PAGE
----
Thomas Jackson, Ian Hodgkinson and Steven Lockwood from Loughborough University discuss the spiralling relationship between data and carbon dioxide production. They also offer some food for thought on how digital industries can help cut greenhouse gas emissions.

The UK government aims to decarbonise industry and reduce greenhouse gas (GHG) emissions by two thirds come 2035. However, while ‘digital’ can be a part of the solution, it too can contribute to GHG emissions.

Industrial decarbonisation efforts have often looked to technological innovations to address the issue. For instance, the UK’s Industrial Decarbonisation Strategy outlines a series of critical steps to move away ‘from fossil fuel combustion to low carbon alternatives such as hydrogen and electrification, deploying key technologies such as carbon capture, usage and storage, and supporting industrial sites to maximise their energy and resource efficiency’. While technology and decarbonisation have long been seen to go ‘hand-in-hand’, with climate tech reported to have seen a 3,750% increase in venture capital investment between 2013 and 2019, there has been little attention on the possible dark side that digital practices may play.

Data centres alone are reported to have a carbon footprint that is bigger than the aviation industry. Given the unprecedented levels of digital data being generated (for example, via Internet of Things sensors) many businesses struggle to effectively process and use this data, resulting in poor data reuse, forgotten data, and data duplication that comes at a great cost to carbon emissions.

For net zero to be achieved, organisations need to account for all key contributors of GHG emissions and yet the digital data carbon footprint does not feature in current reporting requirements. Its absence matters since digitalisation processes already account for 4% of global GHG emissions and this is on the rise as data generation grows exponentially, with predictions of it being as high as 180 zettabytes globally by 2025.

Where is data CO₂ found?

Throughout various stages in business operations and supply chains, data is generated in a spectrum, ranging from small quantities of essential, high-impact data (referred to as 'high data CO2') to numerous, relatively insignificant datasets that might be infrequently used or even left untouched (such as scanned and digital documents or data from small-scale sensors).

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However, even though these smaller datasets appear inconsequential individually, their collective impact on data-related carbon emissions, known as 'data CO2,' can be substantial. This phenomenon often leads to the emergence of a 'long tail' of diverse data types that collectively contribute to the unwarranted escalation of greenhouse gas emissions during data generation, processing, and storage.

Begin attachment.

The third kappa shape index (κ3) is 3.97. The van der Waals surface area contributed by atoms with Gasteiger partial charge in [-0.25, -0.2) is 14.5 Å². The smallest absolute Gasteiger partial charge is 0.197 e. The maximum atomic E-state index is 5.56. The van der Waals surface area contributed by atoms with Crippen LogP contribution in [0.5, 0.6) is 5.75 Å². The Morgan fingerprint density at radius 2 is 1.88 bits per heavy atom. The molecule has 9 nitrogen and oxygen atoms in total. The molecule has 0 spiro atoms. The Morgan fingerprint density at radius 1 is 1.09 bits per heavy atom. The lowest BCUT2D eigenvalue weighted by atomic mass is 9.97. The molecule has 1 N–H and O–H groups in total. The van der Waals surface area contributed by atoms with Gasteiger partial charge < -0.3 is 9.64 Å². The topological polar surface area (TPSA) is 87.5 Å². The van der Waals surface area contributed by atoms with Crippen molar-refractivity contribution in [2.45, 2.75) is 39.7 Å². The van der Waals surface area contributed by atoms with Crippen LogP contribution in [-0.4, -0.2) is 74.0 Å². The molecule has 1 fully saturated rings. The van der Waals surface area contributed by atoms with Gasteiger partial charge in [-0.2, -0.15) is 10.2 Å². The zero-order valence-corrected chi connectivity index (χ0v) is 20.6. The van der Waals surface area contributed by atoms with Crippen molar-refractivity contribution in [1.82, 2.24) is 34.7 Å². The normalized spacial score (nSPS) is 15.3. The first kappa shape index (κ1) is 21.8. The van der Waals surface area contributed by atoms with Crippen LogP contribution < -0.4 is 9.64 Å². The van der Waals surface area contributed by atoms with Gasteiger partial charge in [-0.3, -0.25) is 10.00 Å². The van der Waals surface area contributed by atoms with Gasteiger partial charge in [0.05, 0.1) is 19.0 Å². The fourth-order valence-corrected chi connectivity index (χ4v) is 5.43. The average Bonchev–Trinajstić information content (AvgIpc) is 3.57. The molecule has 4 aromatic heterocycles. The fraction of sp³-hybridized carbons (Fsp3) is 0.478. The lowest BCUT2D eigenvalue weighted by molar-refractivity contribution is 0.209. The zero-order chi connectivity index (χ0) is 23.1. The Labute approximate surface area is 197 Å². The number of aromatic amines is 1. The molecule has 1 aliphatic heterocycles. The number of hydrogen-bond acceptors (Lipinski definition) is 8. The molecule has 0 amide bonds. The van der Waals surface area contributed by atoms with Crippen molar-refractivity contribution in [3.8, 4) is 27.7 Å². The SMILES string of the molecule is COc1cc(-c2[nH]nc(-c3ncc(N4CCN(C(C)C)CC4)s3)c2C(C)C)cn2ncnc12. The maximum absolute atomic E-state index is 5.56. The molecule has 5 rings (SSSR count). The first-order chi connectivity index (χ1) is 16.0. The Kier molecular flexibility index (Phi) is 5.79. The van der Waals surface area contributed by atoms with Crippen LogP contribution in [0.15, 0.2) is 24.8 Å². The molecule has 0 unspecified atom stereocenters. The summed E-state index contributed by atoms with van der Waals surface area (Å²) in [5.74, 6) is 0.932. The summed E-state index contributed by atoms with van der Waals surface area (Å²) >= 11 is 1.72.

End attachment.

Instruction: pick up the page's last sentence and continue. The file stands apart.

To illustrate, if we consider energy consumption of data (such as storage, processing, etc.) and the number of units (for example the physical environment the CPU, memory, processors are held in, such as a hyper centre, a local data centre, a PC, a mobile device and so forth), four distinct zones are revealed:

  • Zone 1: a small number of huge hyper/cloud data centres; Amazon, Google, Microsoft run over half the largest data centres in the world​. This segment consumes a large amount of centralized energy, though some of this energy will be directly attributable to green energy sources.
  • Zone 2: local data centres run by an operating company rather than leased as in Zone 1, this segment still is large as some companies wish to keep significant data behind their own firewalls for such reasons as security and cost.
  • Zone 3: desktops, PCs, laptops; individuals accessing data in Zone 1 and/or Zone 2 or generating their own data from using replicated data from Zone 1 and Zone 2. GHG emissions are driven by local conditions such as how a country provides energy to businesses or homes.
  • Zone 4: tablets, wearables and phones; very small individual energy use but a massive number of units given the sheer global population size. Again, as in Zone 3, GHG emissions are driven by local conditions such as country energy policies.

The critical next steps

While the volume of greenhouse gas (GHG) emissions from data may not currently rival sectors like construction, the evolving landscape of data creation, capture, and consumption, driven by innovations such as sensor data and unstructured data, suggests an impending shift. To foster sustainable and responsible data management within businesses, several crucial challenges must be addressed:

  • Global standardisation: a consistent approach to measuring data's environmental impact is essential. While some countries and regions have adopted various standards, a unified global standard is lacking.
  • Comprehensive cost considerations: beyond cloud data centres, we must account for GHG emissions associated with on-premise data centres (especially with the rise of hybrid and multi-cloud solutions) and even local devices that replicate and store data. These aspects need to be part of the sustainability equation.
  • Supply chain data sharing: facilitating the exchange of data across the supply chain requires establishing data standards and metadata to maintain data context. This includes addressing issues of data security, data veracity, and the need for a common logical data model.
  • Unstructured data utilisation: the role and potential of unstructured data, such as shipping documents, understanding documents, and certificates of source authenticity, remain unclear. Exploring approaches like Natural Language Processing (NLP) to extract valuable insights from these documents for subsequent analysis could be a valuable avenue to pursue.